Cybersecurity among the top concerns for CEOs
If cybersecurity is not front-and-center on your radar right now as CIO, it had better get there quick. It is now likely one of the top issues keeping your CEO up at night.
Indeed, fears of a cyberattack have jumped to the number three spot of things most worrying corporate executives, a new global study (pdf) by consulting firm Protiviti reveals. That is three steps higher than a year ago, noted an article at Information Age.
"It seems that, following last year's string of incidents, the boardroom is becoming aware of the operational and reputational damage that can come with a major breach," the article stated. "In fact, more than half of the global survey respondents (53 percent) indicated that insufficient preparation to manage cyberthreats is a risk that will 'significantly impact' their organizations this year."
The Protiviti study asked corporate executives to identify the top risks to their organization in 2015, both internal and external. Among the responses:
- 67 percent said regulatory changes and heightened regulatory scrutiny
- 56 percent said economic and market conditions in general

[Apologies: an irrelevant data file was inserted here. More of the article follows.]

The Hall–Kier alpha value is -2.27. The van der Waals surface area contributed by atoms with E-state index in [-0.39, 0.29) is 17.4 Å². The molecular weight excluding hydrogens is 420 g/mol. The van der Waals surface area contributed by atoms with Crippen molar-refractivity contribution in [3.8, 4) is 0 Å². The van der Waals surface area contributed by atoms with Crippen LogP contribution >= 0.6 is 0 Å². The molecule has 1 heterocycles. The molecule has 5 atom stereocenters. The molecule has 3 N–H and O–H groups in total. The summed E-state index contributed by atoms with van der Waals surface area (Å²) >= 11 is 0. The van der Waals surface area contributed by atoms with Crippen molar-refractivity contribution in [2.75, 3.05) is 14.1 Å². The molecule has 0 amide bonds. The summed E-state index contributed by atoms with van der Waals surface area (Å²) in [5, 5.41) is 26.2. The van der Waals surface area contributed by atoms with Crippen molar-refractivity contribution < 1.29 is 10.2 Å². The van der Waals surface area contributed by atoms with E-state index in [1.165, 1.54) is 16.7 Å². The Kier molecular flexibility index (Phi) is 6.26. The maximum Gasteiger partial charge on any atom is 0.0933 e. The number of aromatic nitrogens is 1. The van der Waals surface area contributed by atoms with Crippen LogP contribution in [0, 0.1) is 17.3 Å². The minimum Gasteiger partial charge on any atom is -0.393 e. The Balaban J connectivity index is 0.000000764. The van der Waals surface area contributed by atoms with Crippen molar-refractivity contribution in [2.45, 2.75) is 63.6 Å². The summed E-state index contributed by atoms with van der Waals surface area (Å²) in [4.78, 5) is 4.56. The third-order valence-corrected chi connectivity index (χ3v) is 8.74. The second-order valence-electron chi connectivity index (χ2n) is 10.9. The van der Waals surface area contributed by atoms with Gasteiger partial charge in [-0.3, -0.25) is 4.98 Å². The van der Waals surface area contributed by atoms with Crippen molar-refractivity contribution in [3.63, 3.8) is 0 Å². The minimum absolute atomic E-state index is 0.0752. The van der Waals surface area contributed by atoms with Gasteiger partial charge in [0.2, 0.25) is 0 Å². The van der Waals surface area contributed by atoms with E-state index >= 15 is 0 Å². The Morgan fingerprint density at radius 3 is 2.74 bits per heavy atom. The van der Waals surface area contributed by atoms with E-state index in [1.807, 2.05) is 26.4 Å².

- 56 percent said challenges in recruiting and retaining top talent
- 53 percent said cyberthreats that can significantly disrupt core operations or damage corporate brands
- 52 percent said resources needed for privacy/identity management and security/systems protection
According to Mark Beasley, Deloitte professor of enterprise risk management and NC State ERM initiative director, the improving economy is leading many corporate executives to shift some of their focus from broader economic worries to issues closer to home. Cleary leading those is IT security.
If you need further proof of why your CEO takes IT security risks so seriously, consider this: More than 3,000 companies in the U.S. were victims of a cyberattack last year, costing in total an estimated $445 billion, says an article at Business Financial Post.
In response, corporate directors are as likely to view their corporate data as a "ticking time bomb as much as an asset," the article stressed.
That appears to be the case of the group Woman Corporate Directors, a global organization of women board members. The article said that group last week identified cybersecurity concerns as the number one trend being discussed in boardrooms in 2015.
That spells both good news and bad news for the C-Suite. The good news is that cybersecurity is getting the attention that it warrants. The bad news is that cybersecurity is also "a major reason why being a chief executive office in 2015 will be tougher than ever," the article concluded. Indeed, "failure to manage the threat of cyberattacks is the kind of thing that CEOs get fired for."